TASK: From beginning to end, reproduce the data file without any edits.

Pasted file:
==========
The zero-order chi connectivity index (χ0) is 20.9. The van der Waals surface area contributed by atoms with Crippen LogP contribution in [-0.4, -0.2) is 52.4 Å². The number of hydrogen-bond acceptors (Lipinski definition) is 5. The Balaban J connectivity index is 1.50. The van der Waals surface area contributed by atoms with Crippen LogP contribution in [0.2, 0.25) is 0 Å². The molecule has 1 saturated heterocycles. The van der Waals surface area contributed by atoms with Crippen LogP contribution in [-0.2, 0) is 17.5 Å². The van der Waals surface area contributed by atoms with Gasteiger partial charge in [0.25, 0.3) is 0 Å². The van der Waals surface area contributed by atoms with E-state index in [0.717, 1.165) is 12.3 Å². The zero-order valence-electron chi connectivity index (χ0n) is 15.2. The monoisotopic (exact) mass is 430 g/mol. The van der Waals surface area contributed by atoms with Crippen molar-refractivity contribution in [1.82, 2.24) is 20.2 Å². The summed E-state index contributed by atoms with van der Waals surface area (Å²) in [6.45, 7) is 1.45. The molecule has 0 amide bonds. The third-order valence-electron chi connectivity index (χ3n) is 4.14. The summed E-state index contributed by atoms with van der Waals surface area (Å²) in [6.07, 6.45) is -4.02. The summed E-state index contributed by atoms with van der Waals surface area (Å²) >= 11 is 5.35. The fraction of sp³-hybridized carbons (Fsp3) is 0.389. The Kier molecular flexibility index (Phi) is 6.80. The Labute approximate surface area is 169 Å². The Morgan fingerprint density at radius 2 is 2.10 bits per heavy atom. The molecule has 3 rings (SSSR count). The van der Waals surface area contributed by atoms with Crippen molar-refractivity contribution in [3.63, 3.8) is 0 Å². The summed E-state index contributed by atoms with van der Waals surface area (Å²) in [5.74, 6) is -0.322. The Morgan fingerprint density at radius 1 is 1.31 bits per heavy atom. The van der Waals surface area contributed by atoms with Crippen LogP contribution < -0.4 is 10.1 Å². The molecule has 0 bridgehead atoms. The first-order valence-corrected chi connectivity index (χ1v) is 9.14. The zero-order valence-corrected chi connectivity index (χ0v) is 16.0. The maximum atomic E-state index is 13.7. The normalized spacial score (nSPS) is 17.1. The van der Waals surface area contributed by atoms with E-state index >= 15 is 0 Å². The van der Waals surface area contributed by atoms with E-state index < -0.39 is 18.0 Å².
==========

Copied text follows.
The zero-order chi connectivity index (χ0) is 20.9. The van der Waals surface area contributed by atoms with Crippen LogP contribution in [-0.4, -0.2) is 52.4 Å². The number of hydrogen-bond acceptors (Lipinski definition) is 5. The Balaban J connectivity index is 1.50. The van der Waals surface area contributed by atoms with Crippen LogP contribution in [0.2, 0.25) is 0 Å². The molecule has 1 saturated heterocycles. The van der Waals surface area contributed by atoms with Crippen LogP contribution in [-0.2, 0) is 17.5 Å². The van der Waals surface area contributed by atoms with Gasteiger partial charge in [0.25, 0.3) is 0 Å². The van der Waals surface area contributed by atoms with E-state index in [0.717, 1.165) is 12.3 Å². The zero-order valence-electron chi connectivity index (χ0n) is 15.2. The monoisotopic (exact) mass is 430 g/mol. The van der Waals surface area contributed by atoms with Crippen molar-refractivity contribution in [1.82, 2.24) is 20.2 Å². The summed E-state index contributed by atoms with van der Waals surface area (Å²) in [6.45, 7) is 1.45. The molecule has 0 amide bonds. The third-order valence-electron chi connectivity index (χ3n) is 4.14. The summed E-state index contributed by atoms with van der Waals surface area (Å²) in [6.07, 6.45) is -4.02. The summed E-state index contributed by atoms with van der Waals surface area (Å²) >= 11 is 5.35. The fraction of sp³-hybridized carbons (Fsp3) is 0.389. The Kier molecular flexibility index (Phi) is 6.80. The Labute approximate surface area is 169 Å². The Morgan fingerprint density at radius 2 is 2.10 bits per heavy atom. The molecule has 3 rings (SSSR count). The van der Waals surface area contributed by atoms with Crippen molar-refractivity contribution in [3.63, 3.8) is 0 Å². The summed E-state index contributed by atoms with van der Waals surface area (Å²) in [5.74, 6) is -0.322. The Morgan fingerprint density at radius 1 is 1.31 bits per heavy atom. The van der Waals surface area contributed by atoms with Crippen LogP contribution < -0.4 is 10.1 Å². The molecule has 0 bridgehead atoms. The first-order valence-corrected chi connectivity index (χ1v) is 9.14. The zero-order valence-corrected chi connectivity index (χ0v) is 16.0. The maximum atomic E-state index is 13.7. The normalized spacial score (nSPS) is 17.1. The van der Waals surface area contributed by atoms with E-state index >= 15 is 0 Å². The van der Waals surface area contributed by atoms with E-state index < -0.39 is 18.0 Å².